Why am I in search of wisdom from Harriet Tubman? Because it is evident that most of the African-American population within Terrell County are scared. They are scared of attending the monthly county commissioner’s meetings and giving voice to issues that are detrimental to their existence. It’s obvious that the lone two black county commissioners desperately are in need of their help. They are scared of championing the “Chain Gang Road” cause and would rather allow an insulting sign to sit prominently and permanently within their community without resistance. (Meanwhile, yours truly who resides in Jacksonville, Florida travels an eight-hour trip monthly to fight this battle on their behalf!) They are scared to challenge the white-power structure that sits on the county commission, who without a quiver, approved the expenditure of thousands of dollars to be given for the construction of a dog kennel while heartlessly rejecting the needed funds for a swimming pool for the black youth and community. Sadly, I was informed that unless enticed with food, most in the faith-based community are scared to be seen attending a meeting involving civil rights matters.
They are scared to overcome their apathy by petitioning for a recall election of the white commissioners who obviously do not have their best interest at heart—-and without impunity openly demonstrate their disdain for African-Americans. They are scared to challenge the anemic hiring of African-American professionals to work in various leadership and rank and file positions within the governmental offices. They are scared to inquire whether government contracts are awarded to minority businesses. They are scared to institute term limits so that the chairman’s 40-year dynasty is immediately abolished. They are scared to fight the ruling class by supporting viable African-American candidates to defeat the incumbents who currently sit on the county commission. (This should be a slam dunk because this county has a majority black population). They are scared to pool their resources so that they can build black businesses thus avoiding getting permission from the bigoted bank officers who can dictate whether they are worthy for a loan. (How hard could it be to build a business since research has shown that our ancestors built this nation?) They are scared of protesting against Bill 1162 which sets aside tax payers money for private schools thus liquidating the needed funds for the public school systems. Bottom line, they are SCARED!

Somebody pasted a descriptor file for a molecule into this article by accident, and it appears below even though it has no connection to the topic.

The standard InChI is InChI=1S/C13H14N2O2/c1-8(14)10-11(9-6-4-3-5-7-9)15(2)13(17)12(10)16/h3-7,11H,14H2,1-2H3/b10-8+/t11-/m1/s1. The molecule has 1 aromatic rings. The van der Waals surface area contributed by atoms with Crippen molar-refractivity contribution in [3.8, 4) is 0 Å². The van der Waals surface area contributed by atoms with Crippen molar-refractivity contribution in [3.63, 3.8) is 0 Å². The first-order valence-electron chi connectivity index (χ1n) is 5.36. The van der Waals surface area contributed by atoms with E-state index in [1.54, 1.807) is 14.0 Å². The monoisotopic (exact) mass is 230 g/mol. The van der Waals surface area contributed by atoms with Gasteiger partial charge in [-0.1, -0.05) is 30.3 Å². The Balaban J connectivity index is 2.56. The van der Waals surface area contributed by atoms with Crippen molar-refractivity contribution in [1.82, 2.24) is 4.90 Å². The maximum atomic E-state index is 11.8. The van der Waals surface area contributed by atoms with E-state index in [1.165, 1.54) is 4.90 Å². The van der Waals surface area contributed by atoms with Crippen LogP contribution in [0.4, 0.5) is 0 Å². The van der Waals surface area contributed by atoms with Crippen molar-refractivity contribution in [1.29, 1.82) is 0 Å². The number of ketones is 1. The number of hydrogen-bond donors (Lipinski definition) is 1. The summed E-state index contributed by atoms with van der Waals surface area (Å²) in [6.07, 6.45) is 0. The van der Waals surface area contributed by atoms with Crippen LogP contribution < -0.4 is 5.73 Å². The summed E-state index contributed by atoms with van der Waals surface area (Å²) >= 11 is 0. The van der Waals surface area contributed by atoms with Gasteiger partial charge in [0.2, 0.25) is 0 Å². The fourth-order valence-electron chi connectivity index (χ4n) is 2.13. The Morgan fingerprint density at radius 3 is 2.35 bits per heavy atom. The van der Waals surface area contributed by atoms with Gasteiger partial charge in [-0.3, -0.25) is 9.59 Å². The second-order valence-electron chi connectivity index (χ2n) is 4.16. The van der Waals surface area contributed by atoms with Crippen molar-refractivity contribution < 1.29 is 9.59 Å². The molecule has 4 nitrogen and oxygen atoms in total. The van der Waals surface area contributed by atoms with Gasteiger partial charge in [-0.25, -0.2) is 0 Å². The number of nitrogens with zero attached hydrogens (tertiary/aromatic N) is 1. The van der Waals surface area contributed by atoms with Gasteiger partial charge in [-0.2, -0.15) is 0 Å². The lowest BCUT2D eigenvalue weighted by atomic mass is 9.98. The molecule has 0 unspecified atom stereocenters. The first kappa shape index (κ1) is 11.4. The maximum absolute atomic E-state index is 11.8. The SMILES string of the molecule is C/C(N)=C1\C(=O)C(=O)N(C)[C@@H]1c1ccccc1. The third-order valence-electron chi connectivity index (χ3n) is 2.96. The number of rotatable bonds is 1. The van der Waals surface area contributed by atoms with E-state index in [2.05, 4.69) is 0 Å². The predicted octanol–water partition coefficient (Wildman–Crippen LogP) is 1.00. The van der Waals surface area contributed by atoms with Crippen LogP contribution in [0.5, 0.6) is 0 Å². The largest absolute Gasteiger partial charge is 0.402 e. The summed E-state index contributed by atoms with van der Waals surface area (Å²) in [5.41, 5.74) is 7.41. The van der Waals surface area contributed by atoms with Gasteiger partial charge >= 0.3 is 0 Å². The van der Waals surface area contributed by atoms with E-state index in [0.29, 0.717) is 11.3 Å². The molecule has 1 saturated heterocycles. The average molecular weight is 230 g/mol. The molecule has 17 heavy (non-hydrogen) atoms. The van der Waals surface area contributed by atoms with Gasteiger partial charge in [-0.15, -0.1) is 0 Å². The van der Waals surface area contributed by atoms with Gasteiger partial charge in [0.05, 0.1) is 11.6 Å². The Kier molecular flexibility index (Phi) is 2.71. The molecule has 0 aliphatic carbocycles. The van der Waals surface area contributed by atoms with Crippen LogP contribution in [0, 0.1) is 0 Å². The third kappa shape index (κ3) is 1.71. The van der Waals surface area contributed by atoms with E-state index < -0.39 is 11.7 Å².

Harriet, where are you when I need you most? Show me why, as a fugitive, you were willing to venture behind enemy lines to liberate other enslaved African-Americans? And, tell me why you were so willing to risk everything for a chance that others might be free?
“I freed a thousand slaves. I could have freed a thousand more if only they knew they were slaves” has become my mantra.
In spite of the preponderance of obstacles, seen or unseen, like Harriett Tubman, I will continue to venture back across the enemy’s lines (Sasser, Ga) because I witnessed on that day nearly 30 “run away” and fearless African-American freedom fighters (men, women, children, toddlers, and teens ranging in age from 2 to 95) who willingly stood shoulder-to-shoulder with me as we mounted our protest. Harriett has shown me that freedom is intensive labor and despite having an imperfect community of family, friends, enemies, rivals, spies, relations, manipulations, abuses, and even some personal sacrifices, uncompromising and unequivocal advocacy will eventually bring an end to “Chain Gang Road” just as Harriett, along with other abolitionists and freedom fighters, helped bring an end to slavery.